Vested Outsourcing

An Industry Week article by Kate Vitasek and Mike Ledyard states that successful outsourcing deals play by rules that are fundamentally different than conventional procurement approaches.

Peter Drucker challenged companies to “Do what you do best and outsource the rest!”. Unfortunately, according to the authors, too many companies jumped into outsourcing using the same approaches and methods that they used for procuring commodities and materials to run their operations. The result is that far too many outsourcing deals are less than optimal, leaving most in search of a better way to outsource.

The University of Tennessee studied some of the world’s most successful outsourcing deals as part of a research project funded by the U.S. Air Force. The authors uncovered the fact that successful outsourcing deals had one thing in common; they played by an unwritten set of rules that is fundamentally different than conventional approaches for procurement.

The authors distilled their research into an approach they called “Vested Outsourcing”, because it is typified by an outsourcing relationship where both parties have a stake in maintaining the arrangement and work together to create a performance partnership.

Their Five Rules of Vested Outsourcing:

Rule #1: Focus on Outcomes, Not Transactions

Many conventional outsourcing arrangements are built around a transactional model. Most often this transaction-based model is coupled with a cost-plus or a competitively bid fixed-price-per-transaction pricing model to ensure the company buying the services is getting the lowest cost per transaction. The service provider is paid for every transaction, whether it is needed or not. Thus, the more inefficient the entire process, the more money the service provider can make.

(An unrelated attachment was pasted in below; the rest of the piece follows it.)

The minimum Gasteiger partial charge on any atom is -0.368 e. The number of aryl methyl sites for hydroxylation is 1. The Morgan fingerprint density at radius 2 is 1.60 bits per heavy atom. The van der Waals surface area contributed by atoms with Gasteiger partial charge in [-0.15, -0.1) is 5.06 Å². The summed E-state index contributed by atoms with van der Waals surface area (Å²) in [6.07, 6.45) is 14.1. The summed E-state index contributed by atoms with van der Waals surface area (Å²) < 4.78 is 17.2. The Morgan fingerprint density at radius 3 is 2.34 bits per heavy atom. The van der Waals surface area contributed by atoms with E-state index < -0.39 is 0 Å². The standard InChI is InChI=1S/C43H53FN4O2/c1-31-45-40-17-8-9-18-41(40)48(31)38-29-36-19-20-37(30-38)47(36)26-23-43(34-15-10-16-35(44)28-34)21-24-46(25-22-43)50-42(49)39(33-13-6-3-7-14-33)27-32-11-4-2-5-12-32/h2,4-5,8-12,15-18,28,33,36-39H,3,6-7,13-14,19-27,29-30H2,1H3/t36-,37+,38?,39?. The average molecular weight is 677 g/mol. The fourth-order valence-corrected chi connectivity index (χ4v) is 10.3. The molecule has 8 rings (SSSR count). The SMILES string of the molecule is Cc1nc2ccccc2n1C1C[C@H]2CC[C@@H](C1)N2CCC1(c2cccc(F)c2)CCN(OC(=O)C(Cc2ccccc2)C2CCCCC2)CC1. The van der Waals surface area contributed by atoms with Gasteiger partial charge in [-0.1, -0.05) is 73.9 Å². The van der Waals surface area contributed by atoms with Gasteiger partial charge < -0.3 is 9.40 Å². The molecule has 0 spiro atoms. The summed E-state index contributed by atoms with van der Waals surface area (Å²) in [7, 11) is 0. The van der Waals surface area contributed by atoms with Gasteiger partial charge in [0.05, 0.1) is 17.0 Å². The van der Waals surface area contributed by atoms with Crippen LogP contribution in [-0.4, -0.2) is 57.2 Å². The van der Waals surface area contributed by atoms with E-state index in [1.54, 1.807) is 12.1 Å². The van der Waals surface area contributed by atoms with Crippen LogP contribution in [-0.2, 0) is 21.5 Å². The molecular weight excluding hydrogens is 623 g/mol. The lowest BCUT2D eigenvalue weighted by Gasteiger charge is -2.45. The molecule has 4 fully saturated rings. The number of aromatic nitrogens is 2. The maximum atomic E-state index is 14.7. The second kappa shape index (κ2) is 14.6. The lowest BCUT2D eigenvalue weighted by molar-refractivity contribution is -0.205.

The company that has outsourced gets what it contracted, but perhaps not the best solution. Vested Outsourcing operates under a desired outcome-based model, with the emphasis on having the outsource provider align its interests to what the company really wants: an efficient and low-cost total support solution.

A Vested Outsourcing business model fundamentally shifts how a company buys services to a performance-based approach. Instead of paying an outsource provider for unit transactions for various service activities, the company and its service provider agree on desired outcomes. Desired outcomes are still quantifiable, but take a different form: they can be availability, reliability, cost, revenue generation, employee or customer satisfaction, or even asset investment targets.

In essence, Vested Outsourcing buys desired outcomes, not individual transactions.The service provider is paid based on its ability to achieve the mutually agreed desired outcomes.

Rule #2: Focus on the WHAT, Not the HOW

Rule #3: Agree on Clearly Defined and Measurable Outcomes

Rule #4: Optimize Pricing Model Incentives for Cost/Service Trade-offs

Rule #5: Governance Structure Should Provide Insight, Not Merely Oversight

To see the full Industry Week article on Vested Outsourcing and its five rules, go tothis web page.